Market reaction to coronavirus a "twofold blow" to DB pensions

Mercer Canada says equity drop coupled with falling bond yields is bad news

Market reaction to coronavirus a "twofold blow" to DB pensions
Steve Randall

The market vulnerability caused by coronavirus fears is hitting Canada’s defined benefit pension plans.

The Mercer Pension Health Index, which represents the solvency ratio of a hypothetical plan, dropped at the end of February to 103% from 112% at the end of 2019.

The stats on pension plans of Mercer clients show a decline in solvency ratio from 98% to 92% since the end of last year.

With investors opting for safe havens prompting a sell-off in equities; and a move to government bonds reducing long-term yields, pension plans are under pressure.

“The market reaction to the virus is a twofold blow to DB plans as the equity market decline erodes the assets and drops in bond yields directly increase the liabilities,” said Andrew Whale, Principal in Mercer Canada’s Financial Strategy Group.

Whale added that plans may not feel an immediate impact but should review both short- and long-term risk management strategies with the range of outcomes for plans having widened.

He suggests multiple approaches including diversifying growth portfolios, decreasing interest rate risk and seeking opportunities for risk transfer where appropriate.

While 2019’s strong returns from Canadian equities has provided a buffer for many DB pension plans, the safety net is reducing.

Impact for pensions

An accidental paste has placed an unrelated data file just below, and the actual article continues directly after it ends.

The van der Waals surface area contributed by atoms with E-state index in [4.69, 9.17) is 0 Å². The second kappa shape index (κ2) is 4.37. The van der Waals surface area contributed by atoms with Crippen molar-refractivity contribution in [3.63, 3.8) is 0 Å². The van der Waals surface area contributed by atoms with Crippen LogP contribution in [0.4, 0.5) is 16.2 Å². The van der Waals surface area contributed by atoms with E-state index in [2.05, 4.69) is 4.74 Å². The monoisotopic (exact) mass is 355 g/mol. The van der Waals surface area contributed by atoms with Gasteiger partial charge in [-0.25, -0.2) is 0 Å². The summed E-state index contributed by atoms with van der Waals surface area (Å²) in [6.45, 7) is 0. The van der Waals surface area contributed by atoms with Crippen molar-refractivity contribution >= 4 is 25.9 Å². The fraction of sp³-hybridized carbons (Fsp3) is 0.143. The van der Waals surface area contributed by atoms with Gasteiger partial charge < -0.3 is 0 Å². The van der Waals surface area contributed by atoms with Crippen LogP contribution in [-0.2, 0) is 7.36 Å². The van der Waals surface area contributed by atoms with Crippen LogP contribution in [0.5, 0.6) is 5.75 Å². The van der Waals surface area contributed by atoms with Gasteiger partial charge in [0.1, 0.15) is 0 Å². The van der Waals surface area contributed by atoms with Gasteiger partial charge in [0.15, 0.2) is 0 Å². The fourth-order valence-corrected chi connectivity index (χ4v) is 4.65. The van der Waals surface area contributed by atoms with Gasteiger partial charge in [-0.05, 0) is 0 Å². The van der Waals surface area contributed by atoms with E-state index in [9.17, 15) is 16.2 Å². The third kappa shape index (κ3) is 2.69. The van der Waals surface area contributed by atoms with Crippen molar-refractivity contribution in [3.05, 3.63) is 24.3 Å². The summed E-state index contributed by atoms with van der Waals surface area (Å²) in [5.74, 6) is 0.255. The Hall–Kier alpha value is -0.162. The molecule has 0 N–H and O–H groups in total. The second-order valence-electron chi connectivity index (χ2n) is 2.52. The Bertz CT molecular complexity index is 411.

Mercer’s calculations show a 0.5% decline in a typical balanced pension portfolio in the first two months of 2020.

The S&P/TSX Composite Index returned -4.3%. All sectors posted negative returns with the exception of Information Technology, Utilities and Real Estate.

Meanwhile, Canadian fixed income markets rose amidst lower yields with long-term bonds (6%) outperforming universe bonds (3.6%). Real return bonds were up 5.2%.

The decline in returns from international equities was sharper with the MSCI EAFE returning -9.2% in local currency (-7.8% in CAD). The US equity market returned -8.3% in USD terms (-5% in CAD). Emerging markets also detracted value in both local currency (-7%) and Canadian dollar terms (-6.5%).

“The end of February saw global equity markets experience sharp sell-offs on growing coronavirus fears, and several equity markets entered correction territory” said Todd Nelson, Partner at Mercer Canada. “However, while markets could fall further, it’ll be nearly impossible for investors to catch the low, and the recent history of market corrections shows that recoveries can be rapid.”